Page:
Commentary

How Injected Ads Contribute To The Fraud Problem

Back on July 18, Real-Time Dailyreported on new media authentication tools from DoubleVerify. The story included a reference to “injected ads.” Wanting to learn more, RTBlog checked in with Wayne Gattinella, CEO of  DoubleVerify.

Injected ads are part of the ad-fraud problem. According to the oft-cited Association of National Advertisers report, $7.2 billion is expected to be lost globally as a result of nonhuman traffic in 2016. And that number is likely much higher.

Gattinella tells RTBlog that injected ads, also known as pop-unders or pop-overs, are inserted into Web pages without the knowledge of publishers, consumers, and advertisers, and without the permission of site owners. Injected ads can be inserted on top of, or underneath ads that already appear, making those legitimate  ads impossible to see and thereby hurting publishers’ viewability scores. Injected ads can also replace other ads entirely, or appear on pages that weren’t supposed to include ads at all.

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In other words, injected ads are a scourge.

Gattinella said the problem could start with a seemingly benign download by a consumer.  Malware then comes along with the downloaded content. The malware downloads into your hard drive and has the ability to deliver the injected ads.

Newer versions of injected ads “can literally overlay an ad against a valid ad that’s on a Web page you’re looking at, and you don’t even realize that it’s an invalid ad,” Gattinella said. Essentially, injected ads are “hijacking the publisher’s website and the brand that paid for the ad underneath.”

Injected ads can be served onto sites that don’t even serve ads, such as the sites of  nonprofit organizations. They look like they’re just another ad unit that’s being delivered on a page. Injected ads clutter Web pages with more ads than the publisher intended. Further, they can appear on any platform—video, mobile, display, and more. “The ads are not specific to a specific platform or format,” Gattinella said.

The bottom line: Injected ads are sophisticated invalid traffic. They’re ad impressions that shouldn’t be counted when evaluating the effectiveness of a site. “Injected ads defraud the publisher out of revenues that it expected, defraud the brand that’s losing out on a valid impression, and defraud the consumer because  their experience of a Web site isn’t good,” Gattinella  said.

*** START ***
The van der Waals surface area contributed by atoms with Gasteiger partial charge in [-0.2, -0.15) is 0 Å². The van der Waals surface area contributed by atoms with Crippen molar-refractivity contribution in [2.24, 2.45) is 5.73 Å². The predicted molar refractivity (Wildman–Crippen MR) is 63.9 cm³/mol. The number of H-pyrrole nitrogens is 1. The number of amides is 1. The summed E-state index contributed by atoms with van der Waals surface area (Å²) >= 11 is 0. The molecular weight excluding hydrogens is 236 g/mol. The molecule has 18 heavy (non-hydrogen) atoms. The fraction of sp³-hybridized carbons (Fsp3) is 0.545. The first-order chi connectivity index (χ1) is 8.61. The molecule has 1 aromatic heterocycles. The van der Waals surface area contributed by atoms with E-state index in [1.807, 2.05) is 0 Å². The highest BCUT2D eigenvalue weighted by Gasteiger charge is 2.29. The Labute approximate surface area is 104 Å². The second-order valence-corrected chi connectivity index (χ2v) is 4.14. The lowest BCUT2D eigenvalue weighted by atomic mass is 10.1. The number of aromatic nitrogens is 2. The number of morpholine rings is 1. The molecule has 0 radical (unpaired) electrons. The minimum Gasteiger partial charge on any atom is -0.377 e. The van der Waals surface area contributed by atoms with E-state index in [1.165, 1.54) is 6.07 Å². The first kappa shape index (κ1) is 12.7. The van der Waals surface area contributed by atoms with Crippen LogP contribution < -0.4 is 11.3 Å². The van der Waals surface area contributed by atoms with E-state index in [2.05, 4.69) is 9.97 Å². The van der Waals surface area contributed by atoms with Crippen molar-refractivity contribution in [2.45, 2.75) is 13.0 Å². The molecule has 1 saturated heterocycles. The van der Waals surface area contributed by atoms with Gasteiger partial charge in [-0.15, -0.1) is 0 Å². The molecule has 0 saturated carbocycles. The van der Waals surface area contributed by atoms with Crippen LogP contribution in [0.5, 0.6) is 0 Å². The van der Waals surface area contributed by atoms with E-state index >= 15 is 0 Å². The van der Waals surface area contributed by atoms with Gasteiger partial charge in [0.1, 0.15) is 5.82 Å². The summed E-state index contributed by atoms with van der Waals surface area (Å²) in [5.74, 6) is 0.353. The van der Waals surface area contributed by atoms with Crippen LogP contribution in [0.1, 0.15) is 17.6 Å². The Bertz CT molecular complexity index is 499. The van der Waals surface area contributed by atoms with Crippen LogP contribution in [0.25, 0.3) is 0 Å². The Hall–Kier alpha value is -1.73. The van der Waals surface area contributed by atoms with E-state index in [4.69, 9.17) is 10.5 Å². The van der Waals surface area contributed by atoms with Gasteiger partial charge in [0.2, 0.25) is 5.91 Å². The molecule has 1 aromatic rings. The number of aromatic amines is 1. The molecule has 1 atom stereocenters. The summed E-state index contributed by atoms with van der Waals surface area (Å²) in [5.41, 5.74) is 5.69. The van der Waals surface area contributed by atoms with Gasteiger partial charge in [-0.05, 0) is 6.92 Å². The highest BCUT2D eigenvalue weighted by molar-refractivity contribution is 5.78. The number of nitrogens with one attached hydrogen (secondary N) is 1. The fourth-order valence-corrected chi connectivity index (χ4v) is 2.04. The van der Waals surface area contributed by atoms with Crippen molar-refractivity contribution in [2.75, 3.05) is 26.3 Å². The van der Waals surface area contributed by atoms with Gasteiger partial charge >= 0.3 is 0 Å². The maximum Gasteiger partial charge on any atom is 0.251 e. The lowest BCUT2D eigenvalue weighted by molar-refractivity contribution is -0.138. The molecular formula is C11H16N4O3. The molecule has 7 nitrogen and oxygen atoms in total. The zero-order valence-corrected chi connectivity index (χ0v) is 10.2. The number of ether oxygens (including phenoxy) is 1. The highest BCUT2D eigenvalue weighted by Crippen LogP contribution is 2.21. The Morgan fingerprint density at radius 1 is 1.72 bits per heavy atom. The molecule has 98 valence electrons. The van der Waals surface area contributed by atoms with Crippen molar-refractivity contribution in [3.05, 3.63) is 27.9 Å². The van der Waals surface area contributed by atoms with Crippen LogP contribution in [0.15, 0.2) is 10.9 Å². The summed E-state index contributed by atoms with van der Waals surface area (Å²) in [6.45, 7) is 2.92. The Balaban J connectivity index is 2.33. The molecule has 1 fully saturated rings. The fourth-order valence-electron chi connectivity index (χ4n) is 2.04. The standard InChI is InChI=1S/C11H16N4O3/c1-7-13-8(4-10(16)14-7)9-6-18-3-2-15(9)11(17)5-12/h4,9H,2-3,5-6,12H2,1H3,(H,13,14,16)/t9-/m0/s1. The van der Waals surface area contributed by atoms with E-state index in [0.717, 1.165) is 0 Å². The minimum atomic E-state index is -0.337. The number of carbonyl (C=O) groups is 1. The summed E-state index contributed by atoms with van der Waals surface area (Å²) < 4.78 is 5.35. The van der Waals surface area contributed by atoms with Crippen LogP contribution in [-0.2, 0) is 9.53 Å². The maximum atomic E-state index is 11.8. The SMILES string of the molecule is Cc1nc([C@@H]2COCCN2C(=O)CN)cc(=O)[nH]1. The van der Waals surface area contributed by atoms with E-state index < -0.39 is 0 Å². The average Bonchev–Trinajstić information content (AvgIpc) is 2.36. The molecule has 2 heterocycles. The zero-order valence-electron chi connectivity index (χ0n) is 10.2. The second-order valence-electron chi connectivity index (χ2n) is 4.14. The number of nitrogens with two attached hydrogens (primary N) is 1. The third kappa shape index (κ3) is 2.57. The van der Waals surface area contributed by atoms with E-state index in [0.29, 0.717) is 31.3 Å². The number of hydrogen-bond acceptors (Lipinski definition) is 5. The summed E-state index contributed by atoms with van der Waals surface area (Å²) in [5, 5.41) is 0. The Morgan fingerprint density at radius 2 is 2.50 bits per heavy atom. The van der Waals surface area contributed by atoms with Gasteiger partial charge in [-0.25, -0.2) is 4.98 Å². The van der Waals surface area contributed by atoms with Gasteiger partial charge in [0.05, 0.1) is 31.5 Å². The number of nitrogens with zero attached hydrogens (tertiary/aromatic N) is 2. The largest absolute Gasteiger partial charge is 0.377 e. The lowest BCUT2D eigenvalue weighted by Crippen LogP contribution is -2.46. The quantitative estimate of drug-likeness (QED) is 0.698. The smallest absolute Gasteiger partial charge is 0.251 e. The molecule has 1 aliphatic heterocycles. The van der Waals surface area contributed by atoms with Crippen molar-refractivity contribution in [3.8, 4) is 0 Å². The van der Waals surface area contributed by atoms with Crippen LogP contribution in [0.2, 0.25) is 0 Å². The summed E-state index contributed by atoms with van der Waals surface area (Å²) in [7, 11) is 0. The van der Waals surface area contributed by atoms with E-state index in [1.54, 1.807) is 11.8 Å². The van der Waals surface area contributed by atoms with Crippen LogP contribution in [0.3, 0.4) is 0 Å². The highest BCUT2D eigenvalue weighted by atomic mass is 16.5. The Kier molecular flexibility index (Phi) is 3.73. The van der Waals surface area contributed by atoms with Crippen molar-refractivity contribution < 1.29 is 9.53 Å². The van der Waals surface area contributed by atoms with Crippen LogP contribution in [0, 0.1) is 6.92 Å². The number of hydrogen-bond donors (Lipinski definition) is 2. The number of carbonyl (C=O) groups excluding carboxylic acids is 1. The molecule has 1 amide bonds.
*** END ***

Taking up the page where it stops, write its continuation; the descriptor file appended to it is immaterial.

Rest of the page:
The increasing advent of ad blockers is the consumer’s response to what injected ads create: a bad Web experience, and cluttered pages with too many ads. “The entire ecosystem is maligned by these ads," Gattinella  said. "Publishers can’t even deliver a valid ad because their ads are being blocked by these ads.”

Having been at the forefront of bot fraud detection, Gattinella said DoubleVerify is working on solutions to combat injected ad delivery. “We’re identifying the infected browsers and their signatures -- the unique address of the machine and specific browser that’s coming through the system. We are continually identifying emerging threats and schemes that cheat and defraud participants.” Once identified, the threats are shared with all the stakeholders that are bidding on impressions on a real-time basis or placing a media impressions as part of a general campaign.

“The threat is, fraud follows the money," Gattinella explained. "As more dollars flow into digital media, it also attracts the bad actors. I don’t know that that’s ever going to change. It’s the nature of the beast. We’re heavily invested in technologies that are able to detect anomalies and patterns that look different from the baseline. We look at billions of ad impressions per day. We identify anomalies and try to determine what’s causing them.”

He added, “Ad injection is just one of the many ways that the digital ecosystem can be compromised. It’s critical that marketers, agencies, and inventory suppliers continue to be vigilant and seek technologies that are able to keep the bad actors at bay. That’s our thrust.”

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